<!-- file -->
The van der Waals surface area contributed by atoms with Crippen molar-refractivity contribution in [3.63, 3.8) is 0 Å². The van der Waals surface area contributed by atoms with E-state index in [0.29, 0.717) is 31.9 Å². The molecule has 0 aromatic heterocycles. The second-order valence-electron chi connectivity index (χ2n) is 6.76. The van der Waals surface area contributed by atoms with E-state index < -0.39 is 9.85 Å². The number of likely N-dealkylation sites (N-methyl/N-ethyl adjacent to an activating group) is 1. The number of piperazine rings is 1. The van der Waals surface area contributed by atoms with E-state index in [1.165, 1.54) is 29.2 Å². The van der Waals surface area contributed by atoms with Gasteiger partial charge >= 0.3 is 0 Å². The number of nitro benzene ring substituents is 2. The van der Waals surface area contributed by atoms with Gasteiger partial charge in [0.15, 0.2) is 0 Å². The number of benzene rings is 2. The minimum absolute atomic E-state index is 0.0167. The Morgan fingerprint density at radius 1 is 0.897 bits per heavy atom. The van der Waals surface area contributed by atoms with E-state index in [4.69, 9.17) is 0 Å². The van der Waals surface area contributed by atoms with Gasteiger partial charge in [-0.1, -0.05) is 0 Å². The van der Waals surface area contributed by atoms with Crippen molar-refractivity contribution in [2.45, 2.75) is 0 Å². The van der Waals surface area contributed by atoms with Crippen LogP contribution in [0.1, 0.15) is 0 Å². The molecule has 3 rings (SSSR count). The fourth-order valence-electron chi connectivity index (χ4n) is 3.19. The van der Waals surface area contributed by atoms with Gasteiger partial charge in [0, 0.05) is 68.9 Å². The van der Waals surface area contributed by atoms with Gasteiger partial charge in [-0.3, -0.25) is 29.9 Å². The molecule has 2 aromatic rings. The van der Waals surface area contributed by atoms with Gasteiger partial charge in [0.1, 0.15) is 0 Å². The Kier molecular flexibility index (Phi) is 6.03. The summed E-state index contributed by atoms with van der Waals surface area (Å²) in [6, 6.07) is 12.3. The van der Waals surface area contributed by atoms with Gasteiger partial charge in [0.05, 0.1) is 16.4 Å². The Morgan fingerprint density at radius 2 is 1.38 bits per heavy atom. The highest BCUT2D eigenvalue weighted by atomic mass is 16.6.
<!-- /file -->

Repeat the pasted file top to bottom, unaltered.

The van der Waals surface area contributed by atoms with Crippen molar-refractivity contribution in [3.63, 3.8) is 0 Å². The van der Waals surface area contributed by atoms with E-state index in [0.29, 0.717) is 31.9 Å². The molecule has 0 aromatic heterocycles. The second-order valence-electron chi connectivity index (χ2n) is 6.76. The van der Waals surface area contributed by atoms with E-state index < -0.39 is 9.85 Å². The number of likely N-dealkylation sites (N-methyl/N-ethyl adjacent to an activating group) is 1. The number of piperazine rings is 1. The van der Waals surface area contributed by atoms with E-state index in [1.165, 1.54) is 29.2 Å². The van der Waals surface area contributed by atoms with Gasteiger partial charge >= 0.3 is 0 Å². The number of nitro benzene ring substituents is 2. The van der Waals surface area contributed by atoms with Gasteiger partial charge in [0.15, 0.2) is 0 Å². The number of benzene rings is 2. The minimum absolute atomic E-state index is 0.0167. The Morgan fingerprint density at radius 1 is 0.897 bits per heavy atom. The van der Waals surface area contributed by atoms with E-state index in [4.69, 9.17) is 0 Å². The van der Waals surface area contributed by atoms with Gasteiger partial charge in [-0.1, -0.05) is 0 Å². The van der Waals surface area contributed by atoms with Crippen molar-refractivity contribution in [2.45, 2.75) is 0 Å². The van der Waals surface area contributed by atoms with Crippen LogP contribution in [0.1, 0.15) is 0 Å². The molecule has 3 rings (SSSR count). The fourth-order valence-electron chi connectivity index (χ4n) is 3.19. The van der Waals surface area contributed by atoms with Gasteiger partial charge in [0, 0.05) is 68.9 Å². The van der Waals surface area contributed by atoms with Gasteiger partial charge in [-0.3, -0.25) is 29.9 Å². The molecule has 2 aromatic rings. The van der Waals surface area contributed by atoms with Gasteiger partial charge in [0.1, 0.15) is 0 Å². The Kier molecular flexibility index (Phi) is 6.03. The summed E-state index contributed by atoms with van der Waals surface area (Å²) in [6, 6.07) is 12.3. The van der Waals surface area contributed by atoms with Gasteiger partial charge in [0.05, 0.1) is 16.4 Å². The Morgan fingerprint density at radius 2 is 1.38 bits per heavy atom. The highest BCUT2D eigenvalue weighted by atomic mass is 16.6.